Last week, British photojournalist Tim Hetherington was killed while covering the ongoing conflict in Libya, a reminder of the inescapable danger that accompanies war reporting.
Hetherington is best know for co-directing the documentary Restrepo, which follows a group of US soldiers deployed to the Korengal Valley, one of the most dangerous parts of Afganistan. After reading about Hetherington’s death, I decided to watch Restrepo.
The documentary is an intense account of modern warfare, giving the viewer an up-close look at the physical and psychological risks of combat, as well as the fraternal bond formed among soldiers as they endure the constant stress of the battlefield.
One of the main characters in the film is Juan “Doc” Restrepo, a 20-year-old Army medic who only appears in the film twice.
Early in the documentary, Restrepo is killed in action, devastating members of the platoon. Soon thereafter, the platoon braves enemy fire to establish a new observation post that they name “O.P. (Observation Post) Restrepo” after their fallen comrade.
In many ways, Restrepo becomes the film’s hero. Through the worst of the fighting, the members of his platoon reminisce about him—his flamenco guitar playing, his boozy carousing—and the name of the observation post keeps the memory of his death fresh in their minds, even with its painful associations.
While the film doesn’t mention it directly, Restrepo was an immigrant. A naturalized US citizen, the medic was born in the 387,000-person Colombian city of Neiva and moved to Florida with his mother in 1993.
He joined the ranks of thousands of immigrants willing to risk their lives for their adopted homeland. As of February 2008, a combined 65,000 immigrants were serving in U.S. Armed Forces, representing 5 percent of the overall military.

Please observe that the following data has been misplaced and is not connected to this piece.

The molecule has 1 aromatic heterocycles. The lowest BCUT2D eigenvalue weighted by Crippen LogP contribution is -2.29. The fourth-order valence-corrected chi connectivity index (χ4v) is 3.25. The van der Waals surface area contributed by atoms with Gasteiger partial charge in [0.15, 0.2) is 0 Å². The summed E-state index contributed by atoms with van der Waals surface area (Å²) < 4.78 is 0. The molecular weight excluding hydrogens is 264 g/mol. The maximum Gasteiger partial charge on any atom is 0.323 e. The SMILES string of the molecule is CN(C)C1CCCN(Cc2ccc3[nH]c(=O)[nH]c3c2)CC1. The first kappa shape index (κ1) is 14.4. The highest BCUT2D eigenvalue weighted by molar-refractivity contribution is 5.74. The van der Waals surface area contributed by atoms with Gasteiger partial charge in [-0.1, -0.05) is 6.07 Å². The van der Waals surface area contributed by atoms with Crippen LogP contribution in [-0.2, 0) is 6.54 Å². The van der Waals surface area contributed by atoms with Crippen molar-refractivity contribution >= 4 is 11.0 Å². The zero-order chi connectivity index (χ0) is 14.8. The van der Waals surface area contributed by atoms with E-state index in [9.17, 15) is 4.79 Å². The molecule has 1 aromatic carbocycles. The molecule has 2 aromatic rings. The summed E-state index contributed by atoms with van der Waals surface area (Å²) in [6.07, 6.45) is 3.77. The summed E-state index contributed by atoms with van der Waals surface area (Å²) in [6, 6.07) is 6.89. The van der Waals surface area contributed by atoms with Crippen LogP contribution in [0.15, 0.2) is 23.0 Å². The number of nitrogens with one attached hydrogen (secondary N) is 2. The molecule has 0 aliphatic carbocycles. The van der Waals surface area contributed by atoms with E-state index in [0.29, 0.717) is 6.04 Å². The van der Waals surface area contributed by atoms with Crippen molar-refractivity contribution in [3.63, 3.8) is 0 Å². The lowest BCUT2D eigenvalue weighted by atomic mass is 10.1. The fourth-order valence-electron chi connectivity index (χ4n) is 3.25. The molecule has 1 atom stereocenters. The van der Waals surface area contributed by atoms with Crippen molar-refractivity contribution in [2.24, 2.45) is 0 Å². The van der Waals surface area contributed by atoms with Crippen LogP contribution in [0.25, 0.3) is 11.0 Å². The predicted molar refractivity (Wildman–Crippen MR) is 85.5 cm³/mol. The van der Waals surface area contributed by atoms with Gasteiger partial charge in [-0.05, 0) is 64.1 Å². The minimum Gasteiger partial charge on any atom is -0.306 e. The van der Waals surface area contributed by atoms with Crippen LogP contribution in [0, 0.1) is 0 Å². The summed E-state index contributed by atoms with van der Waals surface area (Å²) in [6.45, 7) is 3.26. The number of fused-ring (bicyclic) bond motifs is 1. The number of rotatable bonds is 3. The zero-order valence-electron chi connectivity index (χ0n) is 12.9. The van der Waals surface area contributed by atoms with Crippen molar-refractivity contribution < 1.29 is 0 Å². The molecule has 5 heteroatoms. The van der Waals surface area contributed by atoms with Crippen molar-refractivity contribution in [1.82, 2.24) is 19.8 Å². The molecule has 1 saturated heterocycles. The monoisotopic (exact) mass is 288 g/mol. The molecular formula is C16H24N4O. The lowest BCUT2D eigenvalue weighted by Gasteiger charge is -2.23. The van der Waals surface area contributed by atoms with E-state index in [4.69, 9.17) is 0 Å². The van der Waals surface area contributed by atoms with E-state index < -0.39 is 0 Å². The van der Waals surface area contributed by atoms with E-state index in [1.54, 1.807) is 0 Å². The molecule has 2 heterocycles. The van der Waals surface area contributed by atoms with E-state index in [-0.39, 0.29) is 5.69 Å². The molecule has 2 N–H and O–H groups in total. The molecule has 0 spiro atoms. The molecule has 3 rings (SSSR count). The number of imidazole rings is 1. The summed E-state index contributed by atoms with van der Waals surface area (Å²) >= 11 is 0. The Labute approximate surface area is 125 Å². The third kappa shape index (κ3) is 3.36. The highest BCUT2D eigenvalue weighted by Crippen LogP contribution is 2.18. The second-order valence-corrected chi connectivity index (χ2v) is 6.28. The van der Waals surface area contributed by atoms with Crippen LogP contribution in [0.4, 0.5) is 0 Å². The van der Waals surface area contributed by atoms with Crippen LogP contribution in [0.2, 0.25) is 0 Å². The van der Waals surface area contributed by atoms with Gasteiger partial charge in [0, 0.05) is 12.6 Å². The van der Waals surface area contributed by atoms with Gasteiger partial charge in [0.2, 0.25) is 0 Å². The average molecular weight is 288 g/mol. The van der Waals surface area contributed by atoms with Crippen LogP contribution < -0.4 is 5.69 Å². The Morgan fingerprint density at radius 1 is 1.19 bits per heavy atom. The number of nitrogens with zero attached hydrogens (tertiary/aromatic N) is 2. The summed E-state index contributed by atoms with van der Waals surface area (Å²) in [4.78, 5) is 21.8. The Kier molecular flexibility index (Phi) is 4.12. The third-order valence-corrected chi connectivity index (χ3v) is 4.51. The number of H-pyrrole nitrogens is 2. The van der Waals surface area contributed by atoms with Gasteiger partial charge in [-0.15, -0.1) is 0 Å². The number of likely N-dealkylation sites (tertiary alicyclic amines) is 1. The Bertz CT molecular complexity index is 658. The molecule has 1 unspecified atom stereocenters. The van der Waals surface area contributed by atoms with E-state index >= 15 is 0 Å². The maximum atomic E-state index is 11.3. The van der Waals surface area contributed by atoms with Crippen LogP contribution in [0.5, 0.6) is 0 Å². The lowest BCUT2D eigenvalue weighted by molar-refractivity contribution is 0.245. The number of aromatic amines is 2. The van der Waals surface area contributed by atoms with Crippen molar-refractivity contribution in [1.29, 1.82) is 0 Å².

With this patriotism comes a bitter irony: Despite serving their country, many immigrants still face anti-immigrant laws in their home states.
For example, had Restrepo returned home alive, he would have found a Florida where state legislators are considering adopting an Arizona-style“show me your papers” law that would target Latinos. All the same, Restrepo’s mother said that “he loved this country.”
The Miami Herald wrote a profile of Restrepo after the release of the film, referencing his immigrant heritage and his pride in the US:
After her son’s death, Pardo said her “life went upside down.’’ She asked the Army to fly his body to Colombia, which it did.
The Army, she said, “has been wonderful.’‘
The family left the house on Fifth Street. Pardo spent two months in Bogota before returning to Broward.
“It was worse [in Colombia] because everyone was talking to me about him, and I couldn’t stand it,’’ she said.
On Veteran’s Day 2007, in a ceremony sponsored by American Legion Post 36, Pardo placed a brick inscribed with her son’s name on Fort Lauderdale’s Riverwalk.
Both she and son Pablo, 9, have been in counseling.
When she talks about Juan Sebastian, Pardo careens from levity to misery in seconds. She has cried endlessly over the big questions, like who’s to blame, and whether her son’s sacrifice accomplished anything.
And, in the midst of a fierce national debate over immigration, whether anyone realizes that Juan Sebastian Restrepo, who once called himself “the Colombian beast in the Middle East,’’ died in service to an adopted flag.
“He loved this country,’’ his mother said.
Yet she chose to bury him in Colombian soil. Anything else would have been “another trophy for George Bush,’’ who sent her son to war.
She weeps not just for Juan Sebastian, but for every kid who fought and died—there, and here.
“The kids who come home and commit suicide—they are the real heroes. All of them, we should respect.’‘
She finds solace in the fact that Afghan civilian casualties in the Korgenal have fallen dramatically. And she has forgiven “the kid’’ who killed her son.
“I don’t see them like killers, terrorists. It was another kid.’‘